In his second year, he had one of those solid years that nobody thinks is solid. He only hit .260, but he walked quite a bit, he hit with a little bit of power, he ran the bases well, he was solid enough, no star, but solid. Still, it was widely viewed as disappointing.
And by then Ryan Zimmerman was doing all those things that Baird expeceted he would. He was a maestro at third base. And he was hitting better than most people had thought. Yes, Baird had been fired as Royals GM (not for his Gordon pick — he was gone before Gordon even made it to the big leagues) but it seemed like his instincts to pick Zimmerman were right.
In 2009, Zimmerman had an MVP type season, mashing 33 home runs, scoring 110 runs, driving in 106 and winning a Gold Glove at third base. Gordon was injured and played just 49 games.
In 2010, Zimmerman was fantastic again, hitting a career hit .307 with a career high .388 on-base percentage, and he was typically brilliant at third (no Gold Glove this time, but he was really good). Gordon was struggling so much he was sent to the minor leagues where the Royals hoped to (1) rebuild his confidence at the plate and (2) turn him from a lousy third baseman into a decent left fielder.
And, LIKE THAT, everything switched.
Gordon took to left field like he was born to play the position. When Gordon came up in 2011, he was a completely different player, confident, assured, and a defensive genius. His career batting average at that point was .244 — he hit .303 his first year in left field. He slugged 100 points above his career average. He mashed 45 doubles, stole 17 bases, this was — dare anyone say it — a GEORGE BRETT kind of season. And he was so good right away as a left fielder that he won a Gold Glove (and deserved it).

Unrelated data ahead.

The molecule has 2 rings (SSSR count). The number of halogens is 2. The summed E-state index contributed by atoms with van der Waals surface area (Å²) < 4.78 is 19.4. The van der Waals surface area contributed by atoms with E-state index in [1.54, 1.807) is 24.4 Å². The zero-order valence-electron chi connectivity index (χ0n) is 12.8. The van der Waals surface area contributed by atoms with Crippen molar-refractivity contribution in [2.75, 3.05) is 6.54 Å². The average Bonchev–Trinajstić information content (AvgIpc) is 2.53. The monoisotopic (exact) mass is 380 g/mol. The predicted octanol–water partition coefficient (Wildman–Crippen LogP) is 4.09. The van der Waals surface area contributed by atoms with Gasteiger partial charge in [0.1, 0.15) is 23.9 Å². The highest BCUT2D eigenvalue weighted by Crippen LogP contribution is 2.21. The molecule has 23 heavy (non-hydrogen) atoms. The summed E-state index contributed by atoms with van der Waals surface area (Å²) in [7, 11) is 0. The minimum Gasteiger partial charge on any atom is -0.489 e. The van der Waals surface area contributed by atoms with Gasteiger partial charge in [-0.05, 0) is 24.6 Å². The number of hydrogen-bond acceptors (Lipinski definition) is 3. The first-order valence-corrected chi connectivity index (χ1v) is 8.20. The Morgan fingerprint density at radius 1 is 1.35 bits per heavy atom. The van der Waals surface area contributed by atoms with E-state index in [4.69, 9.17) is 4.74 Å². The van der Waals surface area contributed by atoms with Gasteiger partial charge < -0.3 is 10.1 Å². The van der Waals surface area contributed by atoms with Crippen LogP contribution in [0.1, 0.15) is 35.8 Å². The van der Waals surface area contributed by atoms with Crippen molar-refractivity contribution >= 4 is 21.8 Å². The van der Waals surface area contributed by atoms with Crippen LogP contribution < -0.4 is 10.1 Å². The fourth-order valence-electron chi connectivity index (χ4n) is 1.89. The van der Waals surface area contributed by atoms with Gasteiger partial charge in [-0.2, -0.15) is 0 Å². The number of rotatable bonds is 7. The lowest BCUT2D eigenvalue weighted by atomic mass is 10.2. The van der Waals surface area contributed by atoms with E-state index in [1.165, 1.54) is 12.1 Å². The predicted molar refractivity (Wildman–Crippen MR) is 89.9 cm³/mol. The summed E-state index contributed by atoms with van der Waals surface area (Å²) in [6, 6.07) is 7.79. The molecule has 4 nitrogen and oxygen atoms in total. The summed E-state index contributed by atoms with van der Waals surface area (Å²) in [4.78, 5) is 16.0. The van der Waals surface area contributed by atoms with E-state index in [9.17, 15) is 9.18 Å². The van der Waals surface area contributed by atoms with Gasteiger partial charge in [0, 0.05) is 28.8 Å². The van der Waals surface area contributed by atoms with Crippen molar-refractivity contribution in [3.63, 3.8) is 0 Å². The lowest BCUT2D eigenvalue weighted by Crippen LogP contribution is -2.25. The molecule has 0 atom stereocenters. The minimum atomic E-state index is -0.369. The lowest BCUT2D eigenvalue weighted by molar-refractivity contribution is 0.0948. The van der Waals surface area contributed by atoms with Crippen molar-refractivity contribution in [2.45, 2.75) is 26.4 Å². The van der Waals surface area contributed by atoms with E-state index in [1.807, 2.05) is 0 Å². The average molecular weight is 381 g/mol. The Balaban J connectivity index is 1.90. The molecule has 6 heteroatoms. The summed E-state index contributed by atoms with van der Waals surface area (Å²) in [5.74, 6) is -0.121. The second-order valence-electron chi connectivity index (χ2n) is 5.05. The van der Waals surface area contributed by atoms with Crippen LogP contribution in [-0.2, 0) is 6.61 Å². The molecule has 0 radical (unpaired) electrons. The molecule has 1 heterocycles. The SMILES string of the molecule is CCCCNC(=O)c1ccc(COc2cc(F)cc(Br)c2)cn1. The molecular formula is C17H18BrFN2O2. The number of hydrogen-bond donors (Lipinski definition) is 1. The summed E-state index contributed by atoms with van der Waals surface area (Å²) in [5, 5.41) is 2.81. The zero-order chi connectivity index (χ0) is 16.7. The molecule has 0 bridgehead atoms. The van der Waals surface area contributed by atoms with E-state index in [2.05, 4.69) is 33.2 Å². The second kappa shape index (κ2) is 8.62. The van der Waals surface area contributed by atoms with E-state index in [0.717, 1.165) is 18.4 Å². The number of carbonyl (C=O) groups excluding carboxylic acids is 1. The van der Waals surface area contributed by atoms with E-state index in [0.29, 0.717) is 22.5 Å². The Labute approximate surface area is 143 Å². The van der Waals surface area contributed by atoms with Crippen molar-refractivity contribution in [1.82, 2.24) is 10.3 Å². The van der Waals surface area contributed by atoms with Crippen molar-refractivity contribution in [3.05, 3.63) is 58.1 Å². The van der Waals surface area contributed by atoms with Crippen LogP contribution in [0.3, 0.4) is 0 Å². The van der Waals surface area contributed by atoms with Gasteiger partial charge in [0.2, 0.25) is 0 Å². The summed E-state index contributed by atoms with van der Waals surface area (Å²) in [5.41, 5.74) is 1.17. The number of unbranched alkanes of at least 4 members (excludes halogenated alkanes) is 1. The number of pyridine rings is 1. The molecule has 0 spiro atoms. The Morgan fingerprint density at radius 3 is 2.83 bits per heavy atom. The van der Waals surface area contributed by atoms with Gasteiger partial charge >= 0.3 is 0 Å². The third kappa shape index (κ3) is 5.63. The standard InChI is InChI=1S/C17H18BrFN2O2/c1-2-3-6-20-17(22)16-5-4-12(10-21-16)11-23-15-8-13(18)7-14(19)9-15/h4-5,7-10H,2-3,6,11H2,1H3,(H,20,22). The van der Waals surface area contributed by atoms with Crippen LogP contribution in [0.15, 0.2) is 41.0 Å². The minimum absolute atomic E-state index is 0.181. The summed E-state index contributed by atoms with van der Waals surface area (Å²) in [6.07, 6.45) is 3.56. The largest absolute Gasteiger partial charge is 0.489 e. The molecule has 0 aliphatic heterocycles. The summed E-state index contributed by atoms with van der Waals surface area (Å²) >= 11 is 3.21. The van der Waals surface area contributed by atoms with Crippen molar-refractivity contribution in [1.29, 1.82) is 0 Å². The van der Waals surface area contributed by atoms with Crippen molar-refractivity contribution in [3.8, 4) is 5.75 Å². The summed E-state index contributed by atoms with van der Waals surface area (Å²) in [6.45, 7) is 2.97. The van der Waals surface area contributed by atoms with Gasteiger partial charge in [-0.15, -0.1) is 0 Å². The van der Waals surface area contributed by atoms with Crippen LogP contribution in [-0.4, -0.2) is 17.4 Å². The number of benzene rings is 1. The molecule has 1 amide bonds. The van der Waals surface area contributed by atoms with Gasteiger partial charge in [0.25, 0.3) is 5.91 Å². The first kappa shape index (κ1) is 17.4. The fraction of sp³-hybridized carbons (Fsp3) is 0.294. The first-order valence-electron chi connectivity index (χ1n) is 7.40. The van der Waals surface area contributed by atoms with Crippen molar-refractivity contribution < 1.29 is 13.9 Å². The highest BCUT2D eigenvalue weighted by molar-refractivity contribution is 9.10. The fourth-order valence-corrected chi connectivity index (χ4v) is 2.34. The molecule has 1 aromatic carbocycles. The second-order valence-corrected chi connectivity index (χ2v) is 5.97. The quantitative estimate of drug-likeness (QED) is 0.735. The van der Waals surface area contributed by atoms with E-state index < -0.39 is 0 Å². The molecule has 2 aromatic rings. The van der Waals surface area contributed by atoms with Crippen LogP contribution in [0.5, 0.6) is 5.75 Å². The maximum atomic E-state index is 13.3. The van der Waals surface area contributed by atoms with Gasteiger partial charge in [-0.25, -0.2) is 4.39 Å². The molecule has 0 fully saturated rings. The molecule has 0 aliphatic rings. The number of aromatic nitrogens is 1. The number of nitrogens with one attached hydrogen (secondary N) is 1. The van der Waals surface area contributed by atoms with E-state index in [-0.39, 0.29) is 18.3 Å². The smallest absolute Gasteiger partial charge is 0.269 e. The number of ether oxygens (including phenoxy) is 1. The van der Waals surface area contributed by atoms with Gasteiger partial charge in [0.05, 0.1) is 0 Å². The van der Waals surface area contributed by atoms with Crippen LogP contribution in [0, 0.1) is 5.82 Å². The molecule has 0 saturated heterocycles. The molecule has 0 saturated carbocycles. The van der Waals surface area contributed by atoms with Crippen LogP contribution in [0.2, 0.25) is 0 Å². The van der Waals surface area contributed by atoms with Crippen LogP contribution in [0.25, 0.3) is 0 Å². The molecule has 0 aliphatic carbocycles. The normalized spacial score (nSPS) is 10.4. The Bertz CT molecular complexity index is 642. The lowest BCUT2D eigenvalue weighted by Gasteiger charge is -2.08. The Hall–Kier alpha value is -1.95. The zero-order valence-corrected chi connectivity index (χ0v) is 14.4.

Zimmerman, meanwhile, started going the other way. His brilliant defense at third began to fade, perhaps because of shoulder problems that would haunt the rest of his career. He missed 60 games because of injury. He was still pretty good, but the tide was turning o his career.
Gordon led the league in doubles in 2012 and won another Gold Glove. He made his first All-Star team in 2013 and won another Gold Glove. And then he settled into his new role as quiet team leader as the Royals began winning big. Gordon settled in as a .270-or-so hitter, a little power, smart base running, great defense, and a perfect represenation of this team whose whole was greater than its parts. Gordon’s solid play, I think, spoke beautifully to Kansas City, a solid town. And the Royals won back-to-back pennants and a World Series title.
Zimmerman, meanwhile, had his body fall apart on him. He signed a $100 million extension in 2014, but he played just 61 games that year and 95 games in 2015. He had to be moved off third base because his once wonderful arm was gone; he couldn’t even throw the ball across the infield. Last year, at age 31, he had a dreadful season, hitting just .218/.272/.370 while playing a subpar first base.
And then, as we’ve seen, this year Gordon has looked so bad you wonder if he can ever be an everyday player in the big leagues again while Zimmerman has had a nice comeback year.
It’s hard, even now, to say whether Allard Baird made the right or wrong choice in 2005. WAR doesn’t really offer much guidance — Zimmerman’s 35.6 WAR is slightly better than Gordon’s 33.0 WAR … but by WAR Gordon has three outstanding seasons (6-plus WAR) to Zim’s two.
While Baird loved Zimmerman for his defense and Gordon for his power, it is Zim with the power edge (50 points of slugging percentage) and Gordon who has endured as a terrific defensive player. Even this year, with all the offensive problems, Gordon’s defense has been sublime.
In the end, you would probably have to say it all worked out for the best. Neither Gordon nor Zimmerman has been a generational player, neither will get to the Hall of Fame, but they are both beloved in the cities where they play. Gordon survived years of dreadfulness to become part of a World Series champion. Zimmerman also survived years of dreadfulness and has been part of Washington’s strange rise to excellence — you would hope he could be part of a playoff series victory at some point.
It’s one of those odd baseball things — I don’t think either team would trade the player they got.